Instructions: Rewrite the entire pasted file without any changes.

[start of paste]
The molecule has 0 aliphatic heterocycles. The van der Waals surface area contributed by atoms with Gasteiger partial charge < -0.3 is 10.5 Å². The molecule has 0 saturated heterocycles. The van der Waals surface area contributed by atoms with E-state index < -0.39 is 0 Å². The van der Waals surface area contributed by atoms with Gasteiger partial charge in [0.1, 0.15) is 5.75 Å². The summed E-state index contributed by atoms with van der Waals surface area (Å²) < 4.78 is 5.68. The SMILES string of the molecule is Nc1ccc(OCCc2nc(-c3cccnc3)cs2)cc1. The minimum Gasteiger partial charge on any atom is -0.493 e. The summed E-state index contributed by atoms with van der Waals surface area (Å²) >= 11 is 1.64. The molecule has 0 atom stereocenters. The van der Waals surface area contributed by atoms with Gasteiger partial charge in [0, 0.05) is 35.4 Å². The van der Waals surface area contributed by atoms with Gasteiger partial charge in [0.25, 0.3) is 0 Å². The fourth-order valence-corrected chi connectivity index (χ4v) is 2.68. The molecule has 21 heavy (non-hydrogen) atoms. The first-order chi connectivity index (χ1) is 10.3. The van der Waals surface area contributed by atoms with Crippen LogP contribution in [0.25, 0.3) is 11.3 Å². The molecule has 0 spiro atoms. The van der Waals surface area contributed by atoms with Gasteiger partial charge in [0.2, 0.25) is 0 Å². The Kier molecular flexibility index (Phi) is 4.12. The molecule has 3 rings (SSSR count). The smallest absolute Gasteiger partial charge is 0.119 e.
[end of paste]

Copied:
The molecule has 0 aliphatic heterocycles. The van der Waals surface area contributed by atoms with Gasteiger partial charge < -0.3 is 10.5 Å². The molecule has 0 saturated heterocycles. The van der Waals surface area contributed by atoms with E-state index < -0.39 is 0 Å². The van der Waals surface area contributed by atoms with Gasteiger partial charge in [0.1, 0.15) is 5.75 Å². The summed E-state index contributed by atoms with van der Waals surface area (Å²) < 4.78 is 5.68. The SMILES string of the molecule is Nc1ccc(OCCc2nc(-c3cccnc3)cs2)cc1. The minimum Gasteiger partial charge on any atom is -0.493 e. The summed E-state index contributed by atoms with van der Waals surface area (Å²) >= 11 is 1.64. The molecule has 0 atom stereocenters. The van der Waals surface area contributed by atoms with Gasteiger partial charge in [0, 0.05) is 35.4 Å². The van der Waals surface area contributed by atoms with Gasteiger partial charge in [0.25, 0.3) is 0 Å². The fourth-order valence-corrected chi connectivity index (χ4v) is 2.68. The molecule has 21 heavy (non-hydrogen) atoms. The first-order chi connectivity index (χ1) is 10.3. The van der Waals surface area contributed by atoms with Crippen LogP contribution in [0.25, 0.3) is 11.3 Å². The molecule has 0 spiro atoms. The van der Waals surface area contributed by atoms with Gasteiger partial charge in [0.2, 0.25) is 0 Å². The Kier molecular flexibility index (Phi) is 4.12. The molecule has 3 rings (SSSR count). The smallest absolute Gasteiger partial charge is 0.119 e.